It was a stiff and increasingly hungry flight which I took from O’Hare that evening after the Chicago Marathon. Elation and relief surrounded me all across the dark expanses and sparse city lights of the Mid West, as I peered down through ten kilometres of space at a blue-lit arch of St Louis far below.
And after the sensory and emotional overload of experiencing, and even participating in, one of the greatest sporting events of the world set against the brilliantly-lit backdrop of a Chicago autumn skyline, it was an exhausted and fretfully REM-riven night which I spent in the softest and deepest pillows of the Westinn Houston Galleria.
I spent three days there, shivering in frozen air-conditioned conference rooms, marvelling at the sanitised and completely artifical existence of the inhabitants in the fattest city on earth. A place where you could enjoy the cuisine of almost every nation of the world, although the restaurants supplying this thoughtul service offered only a theme-parked concoction of that nation’s essential characteristics, each of them sheltering behind a uniformly large and tedious Houston parking lot set beside a long and gaudy strip. The whimsical selection of different meals and countries involved an international trip lasting just a few seconds of gas-guzzling airconditioned driving in the SUV. Culinary cosmopolitanism set in a cultural vacuum.
From deepest Texas we departed on a field-trip to Mexico, just a one hour flight to Monterrey and yet a million miles away in every important aspect.
Our field trip organisers had ‘thoughtfully’ put us up in the airport Marriott, where we could be provided with the ‘essential comforts and sheltered from unnecessary risks’. It was far out of town and as un-Mexican as you can imagine. Before the unwelcome onset of a third evening of sterile poolside chickenwings, I led a breakaway group determined to see something of the city, suggesting rebelliously that having travelled a third of the way across the world to get there, we should make the effort to see something of Mexico’s third city whilst we were in the vicinity. ‘But there’s nothing to see in Monterrey’, came the reply. ‘It’s dangerous, and you won’t feel comfortable.’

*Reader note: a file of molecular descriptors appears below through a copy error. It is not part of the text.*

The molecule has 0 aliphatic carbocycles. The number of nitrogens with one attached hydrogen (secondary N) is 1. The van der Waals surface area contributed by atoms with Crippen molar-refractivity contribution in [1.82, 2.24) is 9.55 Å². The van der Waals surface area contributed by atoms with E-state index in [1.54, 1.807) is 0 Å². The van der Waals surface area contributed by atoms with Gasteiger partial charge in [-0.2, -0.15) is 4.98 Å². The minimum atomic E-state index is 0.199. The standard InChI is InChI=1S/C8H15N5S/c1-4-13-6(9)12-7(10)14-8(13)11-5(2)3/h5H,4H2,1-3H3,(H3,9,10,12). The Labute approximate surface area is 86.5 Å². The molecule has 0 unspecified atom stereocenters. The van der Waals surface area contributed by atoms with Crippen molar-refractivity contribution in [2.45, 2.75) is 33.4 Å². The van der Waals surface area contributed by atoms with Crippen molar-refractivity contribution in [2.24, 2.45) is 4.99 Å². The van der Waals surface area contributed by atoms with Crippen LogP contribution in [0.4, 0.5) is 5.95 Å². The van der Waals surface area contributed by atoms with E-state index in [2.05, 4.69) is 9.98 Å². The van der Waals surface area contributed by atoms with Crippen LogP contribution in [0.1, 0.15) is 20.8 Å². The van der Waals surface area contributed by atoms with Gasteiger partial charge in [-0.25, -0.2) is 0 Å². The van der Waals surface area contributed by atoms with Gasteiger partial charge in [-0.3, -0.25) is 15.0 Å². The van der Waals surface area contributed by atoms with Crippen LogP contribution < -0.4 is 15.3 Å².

A twenty minute taxi-ride later, we stepped out into the dusk of the largest square in Latin America. A beautiful white Carmelite cathedral was throwing open its doors to debouch a stream of elegantly dinner-jacketed and ball-gowned concert-goers just emerging from a Handel recital, whilst across the modernistic and almost communistic Gran Plaza, a rotating searchlight beam was lighting up the darkening sky atop a blackly scary 200′ high monolith.
We headed into the backstreets, needlessly wary at first, to find a largely deserted selection of sumptuous velvet-lined art bars and dubiously exciting night clubs. It was still far too early for the locals, so we whiled away our time eating tortillas in a tacky tacos joint frequented by tee-shirted and authentically moustachioed Mexican youths, before finding an atmospheric flamenco bar with heavenly live music and a heavily scented atmosphere. The cuba libres were más enormes que nunca, and it was clear that we were sampling life in one of its more exuberant moments, a life of vibrancy and raw reality encompassing cuatro cientos milliones (400 million people) of the Hispanic world, and yet ridiculously unsampled and ludicrously feared by the supposedly wealthier and more cultured neighbours just a few hundred kilometres to the north.
‘But there’s nothing to see in Monterrey’ became the ironic watchword for the rest of the trip.
Out in the field of the north Mexican semi-desert, we found simple hospitality in earth-floored village grocery stores and roadside truckstops, where entire families slept the night on blankets laid out in the back after sunset. In one bar, a beautiful teenage girl was smilingly serving Sol beer whilst playing joyfully with her toddler son and a new-born lamb, in a scene of the most abject poverty and yet the most manifest humanity.
Nearby, the famous climbing cliffs at Hidalgo soared greyly into the clouds with a grace and drama largely unnoticed by the locals and for ever unexperienced by the absent tourist hordes, whilst a few of the world’s most expert climbers laconically tested out their moves on the lower faces, waiting for the weather to lift.
Looking back, it was an incredibly invigorating and thought-provoking way to end that marathon journey, a passage which had started to unfold amongst familar pre-race apprehension and the anticipation of a descent over Lake Michigan just ten days or so before. It was difficult to say then, and yet so easy to identify now, just which part of the journey had affected me more.
110. The hands that built America – Houston skylines
4. GO British ! Chicago Marathon 2002
124. Exploring Africa with Bono
91. Madrid me mata
103. Atlas shrugged – in the mountains of Morocco